Time up for wristwatches?

HANS WILSDORF would surely have nodded his approval, had he been alive today. The Swiss watchmaker and founder of Rolex was a strong votary of the wristwatch at the turn of the previous century, when many ridiculed him and those pitching for the time piece to be taken out of the pocket and strapped on the wrist.

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Published: Tue 28 Aug 2012, 9:51 PM

Last updated: Fri 3 Apr 2015, 12:43 AM

In the early part of the 20th century, only women wore ‘wristlets’ on their wrists and many men who proudly sported watches in their pockets disdainfully remarked that they would rather wear a skirt than a wristwatch. Fortunately, time and technology forced them to adapt to the latter and not the former.

Nearly a 100 years after watches became popular on wrists — including those of men — exciting new possibilities are being thought off by leading technology companies, who while not wanting to clutter you with gadgets, want to link that watch wirelessly to your handsets, tablets and other devices. Wristwatches, if you’ve noticed, are almost alien to teenagers who prefer tracking time on their mobiles or laptops. So is it time up for these devices and will they meet the same fate as cassettes and vinyl records? Not if it can be helped.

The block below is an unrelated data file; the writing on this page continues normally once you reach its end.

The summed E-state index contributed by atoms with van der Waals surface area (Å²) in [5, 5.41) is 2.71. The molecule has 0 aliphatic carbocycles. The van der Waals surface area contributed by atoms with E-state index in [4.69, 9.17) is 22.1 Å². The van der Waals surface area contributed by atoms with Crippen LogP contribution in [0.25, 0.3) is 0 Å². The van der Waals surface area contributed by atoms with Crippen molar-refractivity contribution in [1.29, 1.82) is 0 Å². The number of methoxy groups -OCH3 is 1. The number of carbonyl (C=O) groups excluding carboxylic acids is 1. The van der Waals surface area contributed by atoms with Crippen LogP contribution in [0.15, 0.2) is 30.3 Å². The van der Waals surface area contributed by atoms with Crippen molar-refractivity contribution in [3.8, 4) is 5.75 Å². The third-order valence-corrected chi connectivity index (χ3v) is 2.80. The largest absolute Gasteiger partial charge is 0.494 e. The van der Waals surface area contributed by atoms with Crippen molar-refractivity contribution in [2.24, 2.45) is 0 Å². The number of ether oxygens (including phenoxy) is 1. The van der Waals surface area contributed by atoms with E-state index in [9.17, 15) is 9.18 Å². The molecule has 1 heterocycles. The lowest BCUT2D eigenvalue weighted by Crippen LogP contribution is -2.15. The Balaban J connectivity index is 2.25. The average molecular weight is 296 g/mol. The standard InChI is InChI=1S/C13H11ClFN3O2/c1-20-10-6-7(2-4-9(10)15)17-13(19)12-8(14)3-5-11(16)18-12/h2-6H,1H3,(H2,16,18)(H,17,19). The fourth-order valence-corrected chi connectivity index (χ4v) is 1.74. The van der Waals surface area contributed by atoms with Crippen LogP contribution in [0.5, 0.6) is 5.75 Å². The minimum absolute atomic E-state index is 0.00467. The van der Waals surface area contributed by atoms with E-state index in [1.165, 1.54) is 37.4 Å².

The race for the wrist is already on as tech giants including Apple and Sony, besides several start-ups are working out ways to wirelessly connect the ordinary wristwatch to their high-tech gadgets. California-based start-up Martian Watches has just launched wristwatches that not only tell you the time but enable you to read text messages from the mobile (kept in your pocket or handbag), answer calls while you are driving or lugging the shopping cart, or take your voice commands.

As of now these wristy gadgets will not replace smartphones, but will enable you to access them while you are busy doing something else and do not have the time to lift up the device and speak into it, or place it near your ear. Bluetooth technology enables smartphones to interact with the wristwatch, which can support both iOS and Android phones, even enabling wireless access to Siri and Android 
voice commands.

Wearable computers have not really taken off despite many companies launching bulky gadgets that had to be worn around the wrist. However, ‘smartwatches’ — like the Sony Smartwatch, an Android watch that enables you to discreetly attend to your smart phones without disturbing others — or the Martian watch are becoming popular and promise to transform personal communications and computing.

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